6thSense also has application on the licensing compliance end. Number of the enterprise software licensing based on per seat basis. Sooner or later there are most installations floating around than the company is licensed for. Not each of these installs might be under active use. 6thSense data collectors can aid companies in tracking down this activity and getting rid redundant installs of costly softwares. 6thSense also has an community side to the service. The service provides completely anonymous data(all community date is “de-identified” and cannot be associated back to any specific 6th Sense customer) from the community of all 6th Sense users. This makes it very easy to compare your development effort data and perform comparative analytics.

6thSense service is priced very competitively at $960/user/year with no extra charges for the number of data-collectors used. With no server side product to install and availability of SDK to build data collectors for specialized products, 6thSense can provide real value at a tiny price.

Links:
6thSenseAnalytics

Newsgator goes On-Demand

January 25, 2007

Earlier in the week Newsgator launched On-Demand version of its Newsgator Enterprise product(NGEOD). As expected the product target is SMBs who want to more information delivered to their workers whether it is feeds from other enterprise products or just internal company news sources without the need to install and maintain another product locally. NGEOD will be offered as an white label product with the option for companies to add their logo and color schemes. Pricing seems to be pretty competitive at $99/user/year. However no news if you can hookup your LDAP groups with the application.

Since I am an existing Newsgator product user, I trust Newsgator and think NGEOD will work perfectly without major issues from the product standpoint. Since the product is currently in early beta I would like to mention my thoughts on NGEOD and On-Demand products in general. As I had written before, an On-Demand offering has to be On-Demand(OD) in all spheres. Yesterday’s post by Ken Rudin on LucidEra’s blog provides more direction on this. More thoughts from my side – Startups should make sure that their product pricing and checkout button are among one of the top tasks before they actually do a public beta. You can’t be practically be asking people to fill out your contact-us forms and keep them waiting till your sales team gets to them. Get the instant gratification point right.

Another feature OD startups should really spend their time on is defining their target markets very clearly and putting that online. With the first look, customers should be able to associate themselves with your product and be ready to take their credit card out , and give your product a try. And this is not needed just during the initial sales. Showing tips for relevant connectors/adaptors to existing customers has to built into your site. Relevant and quick 2-3 minutes learning videos are another must have. To get this gluey interface right, startups might have to get a UI and learning people specializing in doing just these tasks.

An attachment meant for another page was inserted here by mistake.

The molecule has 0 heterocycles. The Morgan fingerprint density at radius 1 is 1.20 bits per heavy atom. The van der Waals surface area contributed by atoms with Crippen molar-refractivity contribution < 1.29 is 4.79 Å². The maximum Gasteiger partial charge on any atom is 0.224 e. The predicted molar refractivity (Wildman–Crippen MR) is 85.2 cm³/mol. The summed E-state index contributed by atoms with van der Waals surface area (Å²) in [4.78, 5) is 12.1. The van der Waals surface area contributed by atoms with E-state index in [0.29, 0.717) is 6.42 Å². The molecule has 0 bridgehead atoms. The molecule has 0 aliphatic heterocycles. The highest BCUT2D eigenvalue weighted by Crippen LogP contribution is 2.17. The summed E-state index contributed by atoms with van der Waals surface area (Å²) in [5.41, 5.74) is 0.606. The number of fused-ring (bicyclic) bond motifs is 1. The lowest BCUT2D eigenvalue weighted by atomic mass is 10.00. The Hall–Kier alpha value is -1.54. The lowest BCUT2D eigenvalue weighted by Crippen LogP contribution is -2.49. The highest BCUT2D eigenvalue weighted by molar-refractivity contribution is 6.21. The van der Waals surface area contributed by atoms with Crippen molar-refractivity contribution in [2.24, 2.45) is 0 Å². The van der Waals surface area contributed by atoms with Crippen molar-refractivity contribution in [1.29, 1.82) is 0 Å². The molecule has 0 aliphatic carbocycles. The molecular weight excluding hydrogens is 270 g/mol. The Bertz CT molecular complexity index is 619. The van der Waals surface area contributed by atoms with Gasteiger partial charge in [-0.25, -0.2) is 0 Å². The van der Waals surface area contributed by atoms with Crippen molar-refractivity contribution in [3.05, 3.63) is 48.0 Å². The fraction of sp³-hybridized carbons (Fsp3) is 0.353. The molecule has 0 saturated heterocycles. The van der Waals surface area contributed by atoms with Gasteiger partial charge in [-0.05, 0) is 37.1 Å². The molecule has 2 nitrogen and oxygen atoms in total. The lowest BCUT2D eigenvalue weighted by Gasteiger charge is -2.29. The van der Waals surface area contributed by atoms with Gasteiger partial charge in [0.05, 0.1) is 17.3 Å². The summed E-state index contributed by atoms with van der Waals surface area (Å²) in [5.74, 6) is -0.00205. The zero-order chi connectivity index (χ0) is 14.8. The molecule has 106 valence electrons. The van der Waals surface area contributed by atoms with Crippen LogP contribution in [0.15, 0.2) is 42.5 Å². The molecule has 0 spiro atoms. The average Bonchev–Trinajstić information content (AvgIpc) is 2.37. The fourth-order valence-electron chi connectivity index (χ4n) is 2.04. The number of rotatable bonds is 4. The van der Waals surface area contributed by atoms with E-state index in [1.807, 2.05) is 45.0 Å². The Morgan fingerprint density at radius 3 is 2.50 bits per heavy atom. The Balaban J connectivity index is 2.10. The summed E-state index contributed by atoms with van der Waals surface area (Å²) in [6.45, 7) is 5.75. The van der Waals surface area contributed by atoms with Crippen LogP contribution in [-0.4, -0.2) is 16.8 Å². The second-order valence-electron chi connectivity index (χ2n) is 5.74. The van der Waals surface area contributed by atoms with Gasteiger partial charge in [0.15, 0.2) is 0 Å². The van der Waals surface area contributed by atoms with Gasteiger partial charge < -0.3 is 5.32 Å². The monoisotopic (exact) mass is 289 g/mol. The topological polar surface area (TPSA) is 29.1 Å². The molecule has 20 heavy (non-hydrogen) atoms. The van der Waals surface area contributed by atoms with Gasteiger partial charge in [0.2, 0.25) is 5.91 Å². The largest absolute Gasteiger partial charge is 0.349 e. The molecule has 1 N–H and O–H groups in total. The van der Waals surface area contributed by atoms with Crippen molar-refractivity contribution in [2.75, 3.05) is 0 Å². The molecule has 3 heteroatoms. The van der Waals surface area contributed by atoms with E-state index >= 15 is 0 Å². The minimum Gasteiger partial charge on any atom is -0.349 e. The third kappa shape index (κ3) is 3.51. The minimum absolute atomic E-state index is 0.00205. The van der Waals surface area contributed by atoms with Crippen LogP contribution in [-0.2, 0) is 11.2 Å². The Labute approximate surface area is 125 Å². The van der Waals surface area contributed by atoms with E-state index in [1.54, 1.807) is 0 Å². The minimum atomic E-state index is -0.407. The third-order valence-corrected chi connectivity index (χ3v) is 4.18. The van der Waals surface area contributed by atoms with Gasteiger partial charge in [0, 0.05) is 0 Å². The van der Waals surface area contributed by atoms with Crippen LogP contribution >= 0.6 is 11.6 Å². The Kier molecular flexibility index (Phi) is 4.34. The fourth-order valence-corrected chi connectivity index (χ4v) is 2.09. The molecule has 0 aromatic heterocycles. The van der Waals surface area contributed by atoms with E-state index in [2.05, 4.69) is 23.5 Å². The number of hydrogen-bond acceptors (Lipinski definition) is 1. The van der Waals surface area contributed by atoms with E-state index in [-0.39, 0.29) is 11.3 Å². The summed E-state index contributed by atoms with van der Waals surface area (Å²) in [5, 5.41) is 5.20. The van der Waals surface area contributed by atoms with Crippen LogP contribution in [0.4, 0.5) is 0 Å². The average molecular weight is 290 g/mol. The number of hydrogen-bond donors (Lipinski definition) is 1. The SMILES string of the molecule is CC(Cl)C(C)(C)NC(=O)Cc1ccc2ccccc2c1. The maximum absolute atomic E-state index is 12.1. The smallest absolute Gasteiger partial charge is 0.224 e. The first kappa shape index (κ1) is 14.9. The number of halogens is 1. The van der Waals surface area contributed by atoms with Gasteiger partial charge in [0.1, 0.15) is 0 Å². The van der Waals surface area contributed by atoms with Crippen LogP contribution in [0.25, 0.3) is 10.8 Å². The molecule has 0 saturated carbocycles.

Also, lately there has been a rise of enterprise ended OD products. One of the best ways these startups can differentiate themselves with the existing license based counterparts is to clearly put down how much human resources are practically required to use and support your product. If you application doesn’t require the use of Developer or DBA or System Admin or Storage engineer at all, put that down. But if it requires even10% of the time, let’s say for a Business Analyst, I think the customer would like to know that during their trial phase. And please give the real estimates(not like car mileages derived in optimal driving conditions).

Links:
Newsgator On-Demand

Cognos, BusinessObjects scramble for SaaS BI. Really?

January 18, 2007

Recently there has been lot of stir in the Enterprise software market related to SaaS, which has forced enterprise vendors make acquisitions of smaller SaaS players, or so as they call themselves. Last month Business Objects acquired NSite and yesterday Cognos went ahead and bought privately held Celequest. Lets look at both the acquisitions closely.

Celequest is basically a real-time information monitoring solution that provides real-time operational dashboards. Celequest gains traction more on the Fortune 500 companies side who might want to get up-to date analytics of their business. Coming to the real point, Cognos news release claims:

Celequest is the industry’s only dashboarding solution to be offered as an appliance or via a Software as a Service (SaaS) model

I am not sure since when putting a software on an appliance qualified it to be a SaaS service. Appliance located either on the client location or on Cognos data center doesn’t mean that the application itself becomes an On-Demand offering.

Coming to BusinessObjects acquisition of NSite- NSite basically is a transaction oriented platform or as they say an On demand, self service Quote, Proposal and Channel Management solutions. Following is an excerpt from the BO press release: